Alright, before we get to my analysis let me make something super clear—I went into playing the new World of Warcraft Hero class, the Demon Hunter, with the expectations and excitement of a girl who grew up playing the game since Vanilla (The years of the game between its debut in 2004 to the advent of its first expansion, The Burning Crusade, for those not necessarily super WoW-savvy) and its prior games, Warcraft: Orcs and Humans, Warcraft II: Beyond the Dark Portal, Warcraft III: Reign of Chaos/Frozen Throne, rendering me something of a Lore Queen, if you will.

In simpler terms, I had VERY high expectations from Blizzard Entertainment’s development team to treat the perspective and lore of the Illidari, Illidan Stormrage’s clan of Demon Hunters who have harnessed the fel energies of the Twisting Nether with delicate, respectful care. These are heroes who sacrificed everything they hold dear to harness the power of the Fallen Titan Sargeras’ army – the Burning Legion – with the express intent to destroy their forces. As such, Demon Hunters deserve to be treated with the grace, fire, determination, and noble sense of sacrifice for the greater good that they have demonstrated countless times.WoWScrnShot_081616_012247


Exposition aside, I have decided to outline the tone I got from WoW’s upcoming expansion, Legion, seen from the eyes (well, not really—look up Demon Hunters. You’ll see what I mean) with the noble attempt of preventing as many spoilers as conceivably possible. That said, I am going to put a mild spoiler warning for this article. If you want to preserve the many surprises and shocks this content contains, thank you for your time, but this article is not for you.

For those of you big on the nitty gritty of its functionality, you are in for a treat. The Demon Hunter is a fantastic class—it is a robust tank/melee-DPS hybrid class with oodles of health but a fast-paced, frenetic style of gameplay. It is very much a class that demands quick reaction and prioritization skills as the rotation itself can be demanding and with little “wiggle room”.

Those of you used to playing Rogues and Warriors will feel right at home with the Demon Hunter with the up-front-and-personal style of attacks and some devastating AoE damage as the grand finale.  The class is a surprisingly good introduction to melee DPS and tanking, for those of us who prefer the “squishier” classes, namely the spellcasters who are often referred to as “glass cannons” that require a more composed, distant strategy of combat.  Personally, I have always played a Warlock as my main, so it was definitely a culture shock, so to speak. At first, I felt it was fresh and new but it seemed eerily familiar. After a little raid into my memory banks, if you would pardon the awful in-joke, I realized that the Demon Hunter, with a few tweaks, is just like the Fury spec Warrior from times long past with a certain Rogue-ish flair that leads to a relentless kind of agility (fitting as it is the DH’s primary stat) which will bring a smile to the faces of gamers who want a more League of Legends-styled pace in their rotation.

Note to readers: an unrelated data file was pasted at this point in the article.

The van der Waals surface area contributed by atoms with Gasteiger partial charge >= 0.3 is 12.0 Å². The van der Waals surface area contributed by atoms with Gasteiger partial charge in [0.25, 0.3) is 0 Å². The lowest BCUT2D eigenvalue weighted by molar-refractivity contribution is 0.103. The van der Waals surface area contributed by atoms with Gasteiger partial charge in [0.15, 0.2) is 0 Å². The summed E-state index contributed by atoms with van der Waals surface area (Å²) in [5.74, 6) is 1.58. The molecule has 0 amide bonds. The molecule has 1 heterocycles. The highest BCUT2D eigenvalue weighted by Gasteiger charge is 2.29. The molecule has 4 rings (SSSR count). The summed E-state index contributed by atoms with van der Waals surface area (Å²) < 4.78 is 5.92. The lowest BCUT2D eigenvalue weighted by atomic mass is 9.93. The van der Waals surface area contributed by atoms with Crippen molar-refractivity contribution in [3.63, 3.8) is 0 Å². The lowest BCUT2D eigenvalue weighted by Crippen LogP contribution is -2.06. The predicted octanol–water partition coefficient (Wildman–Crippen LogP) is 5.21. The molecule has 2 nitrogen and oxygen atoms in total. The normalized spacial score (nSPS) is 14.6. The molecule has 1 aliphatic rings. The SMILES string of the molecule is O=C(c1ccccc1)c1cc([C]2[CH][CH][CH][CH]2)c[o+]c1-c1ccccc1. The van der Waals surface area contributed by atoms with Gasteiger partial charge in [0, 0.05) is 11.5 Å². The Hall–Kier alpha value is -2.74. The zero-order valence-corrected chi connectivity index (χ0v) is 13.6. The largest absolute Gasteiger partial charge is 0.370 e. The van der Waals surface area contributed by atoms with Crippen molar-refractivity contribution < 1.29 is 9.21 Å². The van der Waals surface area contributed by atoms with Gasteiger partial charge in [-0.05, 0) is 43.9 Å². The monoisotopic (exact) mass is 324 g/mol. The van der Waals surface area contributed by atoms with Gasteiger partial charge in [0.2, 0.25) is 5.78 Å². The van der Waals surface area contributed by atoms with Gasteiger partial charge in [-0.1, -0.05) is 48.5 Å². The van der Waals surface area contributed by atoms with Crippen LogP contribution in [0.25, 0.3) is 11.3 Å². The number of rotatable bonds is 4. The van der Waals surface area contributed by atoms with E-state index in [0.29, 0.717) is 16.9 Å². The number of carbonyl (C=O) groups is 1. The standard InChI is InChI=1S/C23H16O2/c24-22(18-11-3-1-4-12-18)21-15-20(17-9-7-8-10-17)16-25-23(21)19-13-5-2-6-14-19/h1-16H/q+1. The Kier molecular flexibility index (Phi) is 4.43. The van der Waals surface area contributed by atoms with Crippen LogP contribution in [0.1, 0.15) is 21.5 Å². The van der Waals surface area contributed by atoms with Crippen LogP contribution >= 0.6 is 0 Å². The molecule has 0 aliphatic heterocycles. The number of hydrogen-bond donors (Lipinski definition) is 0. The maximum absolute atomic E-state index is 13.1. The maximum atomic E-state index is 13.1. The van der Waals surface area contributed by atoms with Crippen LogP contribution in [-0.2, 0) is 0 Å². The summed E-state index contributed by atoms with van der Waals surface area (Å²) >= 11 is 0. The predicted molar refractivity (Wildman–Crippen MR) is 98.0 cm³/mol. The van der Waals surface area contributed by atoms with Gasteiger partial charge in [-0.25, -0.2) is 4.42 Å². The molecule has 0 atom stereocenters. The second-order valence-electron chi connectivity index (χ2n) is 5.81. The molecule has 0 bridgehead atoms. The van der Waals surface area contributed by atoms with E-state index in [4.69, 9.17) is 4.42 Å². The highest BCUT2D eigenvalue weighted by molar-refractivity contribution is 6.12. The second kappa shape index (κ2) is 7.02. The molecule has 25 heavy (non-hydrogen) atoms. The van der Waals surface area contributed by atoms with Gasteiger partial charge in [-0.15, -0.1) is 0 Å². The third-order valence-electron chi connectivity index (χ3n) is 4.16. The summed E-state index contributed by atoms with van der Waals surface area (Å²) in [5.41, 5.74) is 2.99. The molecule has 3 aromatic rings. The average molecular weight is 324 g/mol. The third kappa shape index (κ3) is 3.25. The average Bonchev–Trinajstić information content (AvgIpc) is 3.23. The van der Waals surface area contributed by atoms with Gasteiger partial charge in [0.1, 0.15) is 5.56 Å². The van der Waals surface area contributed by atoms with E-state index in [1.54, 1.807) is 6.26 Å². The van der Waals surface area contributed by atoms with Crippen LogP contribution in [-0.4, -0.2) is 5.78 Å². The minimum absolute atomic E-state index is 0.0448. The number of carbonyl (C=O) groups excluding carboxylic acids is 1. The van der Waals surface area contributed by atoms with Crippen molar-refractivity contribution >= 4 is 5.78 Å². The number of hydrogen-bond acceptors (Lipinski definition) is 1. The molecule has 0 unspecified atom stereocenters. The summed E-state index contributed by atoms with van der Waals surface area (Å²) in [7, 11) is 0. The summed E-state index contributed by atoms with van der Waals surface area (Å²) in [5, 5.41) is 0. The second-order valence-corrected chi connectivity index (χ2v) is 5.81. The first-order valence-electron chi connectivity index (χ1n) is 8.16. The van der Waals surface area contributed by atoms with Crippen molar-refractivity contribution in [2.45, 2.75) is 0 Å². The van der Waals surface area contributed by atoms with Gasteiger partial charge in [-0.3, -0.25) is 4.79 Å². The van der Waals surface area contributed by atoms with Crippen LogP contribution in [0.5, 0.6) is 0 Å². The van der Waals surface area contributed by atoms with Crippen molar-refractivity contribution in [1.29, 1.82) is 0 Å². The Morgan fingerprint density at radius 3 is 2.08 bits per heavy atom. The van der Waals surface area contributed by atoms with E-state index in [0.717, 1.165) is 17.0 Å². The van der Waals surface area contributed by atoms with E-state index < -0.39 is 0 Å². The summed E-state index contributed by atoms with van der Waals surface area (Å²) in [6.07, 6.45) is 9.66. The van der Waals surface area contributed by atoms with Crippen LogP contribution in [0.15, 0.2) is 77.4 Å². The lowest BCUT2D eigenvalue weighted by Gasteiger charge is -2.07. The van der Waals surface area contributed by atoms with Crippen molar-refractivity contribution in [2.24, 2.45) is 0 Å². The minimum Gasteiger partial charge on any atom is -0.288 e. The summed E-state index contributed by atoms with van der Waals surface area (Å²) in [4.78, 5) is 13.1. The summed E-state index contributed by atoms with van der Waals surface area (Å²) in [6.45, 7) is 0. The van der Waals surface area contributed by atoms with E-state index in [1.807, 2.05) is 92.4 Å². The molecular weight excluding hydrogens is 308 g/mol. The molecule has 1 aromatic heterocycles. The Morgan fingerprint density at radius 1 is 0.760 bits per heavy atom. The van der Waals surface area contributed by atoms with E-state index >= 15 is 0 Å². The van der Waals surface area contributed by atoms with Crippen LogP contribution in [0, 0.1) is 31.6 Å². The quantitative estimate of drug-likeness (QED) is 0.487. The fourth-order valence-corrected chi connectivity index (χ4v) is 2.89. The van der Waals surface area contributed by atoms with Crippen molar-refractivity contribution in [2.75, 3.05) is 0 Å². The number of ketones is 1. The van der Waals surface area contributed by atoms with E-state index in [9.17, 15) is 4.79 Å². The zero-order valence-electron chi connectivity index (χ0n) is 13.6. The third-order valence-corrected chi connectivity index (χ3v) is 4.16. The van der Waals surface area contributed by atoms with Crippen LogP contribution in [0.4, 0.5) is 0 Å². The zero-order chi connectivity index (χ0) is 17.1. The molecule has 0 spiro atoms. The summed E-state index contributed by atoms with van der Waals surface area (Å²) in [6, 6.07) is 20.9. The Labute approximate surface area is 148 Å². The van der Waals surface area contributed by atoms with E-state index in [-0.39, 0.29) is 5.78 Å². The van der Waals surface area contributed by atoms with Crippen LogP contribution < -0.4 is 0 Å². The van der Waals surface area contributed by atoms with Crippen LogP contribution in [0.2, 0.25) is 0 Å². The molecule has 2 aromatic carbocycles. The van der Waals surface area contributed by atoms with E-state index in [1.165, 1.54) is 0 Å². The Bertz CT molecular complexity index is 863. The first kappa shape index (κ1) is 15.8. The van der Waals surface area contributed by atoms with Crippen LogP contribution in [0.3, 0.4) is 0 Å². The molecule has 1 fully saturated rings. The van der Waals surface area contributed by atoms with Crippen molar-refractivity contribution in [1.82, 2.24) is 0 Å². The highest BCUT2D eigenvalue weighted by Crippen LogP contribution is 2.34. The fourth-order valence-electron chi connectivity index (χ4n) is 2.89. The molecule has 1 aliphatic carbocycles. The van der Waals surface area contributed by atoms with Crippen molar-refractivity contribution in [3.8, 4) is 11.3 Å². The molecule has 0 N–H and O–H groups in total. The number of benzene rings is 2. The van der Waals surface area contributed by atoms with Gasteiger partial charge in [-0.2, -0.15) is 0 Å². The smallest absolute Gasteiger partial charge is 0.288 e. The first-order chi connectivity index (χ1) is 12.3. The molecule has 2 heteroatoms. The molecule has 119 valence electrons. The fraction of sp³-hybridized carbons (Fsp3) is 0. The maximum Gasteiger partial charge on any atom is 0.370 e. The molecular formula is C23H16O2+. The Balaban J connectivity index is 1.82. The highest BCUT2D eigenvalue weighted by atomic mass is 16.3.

Perhaps the hallmark of the Demon Hunter is the mobility—the DH is officially THE most mobile class in the game, outstripping the vaunted Warriors by a fair margin on all fronts. It introduces an age-old game mechanic those of us raised in the 90’s fondly remember: the double jump. Because of the demon wings, this class is able to make an easily-controlled second jump and even glide without any external assistance for quite some time. This alone fundamentally alters how you play a character in World of Warcraft; where you once had to frustratedly attack your space bar to inch your way up Azeroth’s many slopes, you are now easily able to scale virtually any surface. It felt to me much like the first time using a flying mount during The Burning Crusade in that the world truly opens up. Side-note—take care where you decide to glide, lest you float lazily and inexorably toward a World Boss or an instant-kill off the map. Many embarrassing treks to my corpse came from comprehensively exploring the new mobility.WoWScrnShot_081616_010355